Perioperative Outcomes and Surgical Case Volume in Pediatric Complex Cranial Vault Reconstruction: A Multicenter Observational Study From the Pediatric Craniofacial Collaborative Group

Pediatric Craniofacial Collaborative Group

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BACKGROUND: Complex cranial vault reconstruction (CCVR) performed to treat craniosynostosis can be associated with significant blood loss, transfusion, and perioperative complications. The aim of this study was to examine the effect of CCVR surgical case volume on perioperative outcomes. We hypothesized that surgical case volume is not associated with differences in perioperative outcomes. The study primary outcome was total perioperative blood donor exposures. Secondary outcomes included the total perioperative transfusion volume, major complications, and intensive care unit and hospital length of stay. METHODS: The multicenter Pediatric Surgery Perioperative Registry was queried for infants and children undergoing CCVR between June 2012 and September 2016. Institutions were categorized into low, middle, or high surgical case volume groups based on tertiles of the average number of cases performed per month. Primary and secondary outcomes were analyzed with respect to these groupings. RESULTS: The query yielded 1814 CCVR cases from 33 institutions. Demographics were similar among the 3 study groups. An inverse relationship between surgical case volume and total perioperative blood donor exposures was observed (P < .001). The low-volume group had higher perioperative transfusion volumes (P = .02 versus middle; P = .01 versus high). There was no significant relationship between surgical case volume and the incidence of major postoperative complications or hospital length of stay. CONCLUSIONS: In this study, low surgical case volumes were associated with increased total blood donor exposures and increased perioperative transfusion volumes. Hospital length of stay was homogeneous in the 3 groups, suggesting a limited overall clinical impact of the observed transfusion outcome differences.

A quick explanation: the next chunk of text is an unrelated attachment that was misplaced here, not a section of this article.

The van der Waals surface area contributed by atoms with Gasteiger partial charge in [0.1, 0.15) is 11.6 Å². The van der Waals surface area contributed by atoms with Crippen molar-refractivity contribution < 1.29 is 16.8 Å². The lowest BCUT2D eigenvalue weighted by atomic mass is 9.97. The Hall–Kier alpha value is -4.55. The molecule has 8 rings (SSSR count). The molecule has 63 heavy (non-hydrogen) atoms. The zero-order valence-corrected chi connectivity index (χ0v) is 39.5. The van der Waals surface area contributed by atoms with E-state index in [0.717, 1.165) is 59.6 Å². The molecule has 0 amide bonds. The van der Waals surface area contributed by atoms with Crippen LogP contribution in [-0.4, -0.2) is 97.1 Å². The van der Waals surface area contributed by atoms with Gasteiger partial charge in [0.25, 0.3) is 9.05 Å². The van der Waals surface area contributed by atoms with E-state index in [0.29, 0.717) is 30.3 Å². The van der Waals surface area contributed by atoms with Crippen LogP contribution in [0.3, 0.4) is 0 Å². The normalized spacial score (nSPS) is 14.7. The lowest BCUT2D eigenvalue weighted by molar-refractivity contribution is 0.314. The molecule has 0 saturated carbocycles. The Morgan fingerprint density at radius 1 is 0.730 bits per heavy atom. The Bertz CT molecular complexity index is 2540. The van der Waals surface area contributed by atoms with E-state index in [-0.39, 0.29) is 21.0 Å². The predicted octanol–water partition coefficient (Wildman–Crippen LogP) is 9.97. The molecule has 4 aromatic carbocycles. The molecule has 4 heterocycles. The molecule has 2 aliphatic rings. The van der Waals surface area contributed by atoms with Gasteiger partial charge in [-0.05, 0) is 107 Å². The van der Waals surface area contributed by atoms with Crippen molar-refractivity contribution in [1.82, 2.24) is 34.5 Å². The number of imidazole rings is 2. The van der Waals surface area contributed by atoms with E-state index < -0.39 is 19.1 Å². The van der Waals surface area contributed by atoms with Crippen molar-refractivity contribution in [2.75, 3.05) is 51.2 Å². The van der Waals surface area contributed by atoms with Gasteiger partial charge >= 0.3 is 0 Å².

Original languageEnglish (US)
Pages (from-to)1069-1078
Number of pages10
JournalAnesthesia and analgesia
Issue number4
StatePublished - Oct 1 2019
Externally publishedYes

ASJC Scopus subject areas

  • Anesthesiology and Pain Medicine

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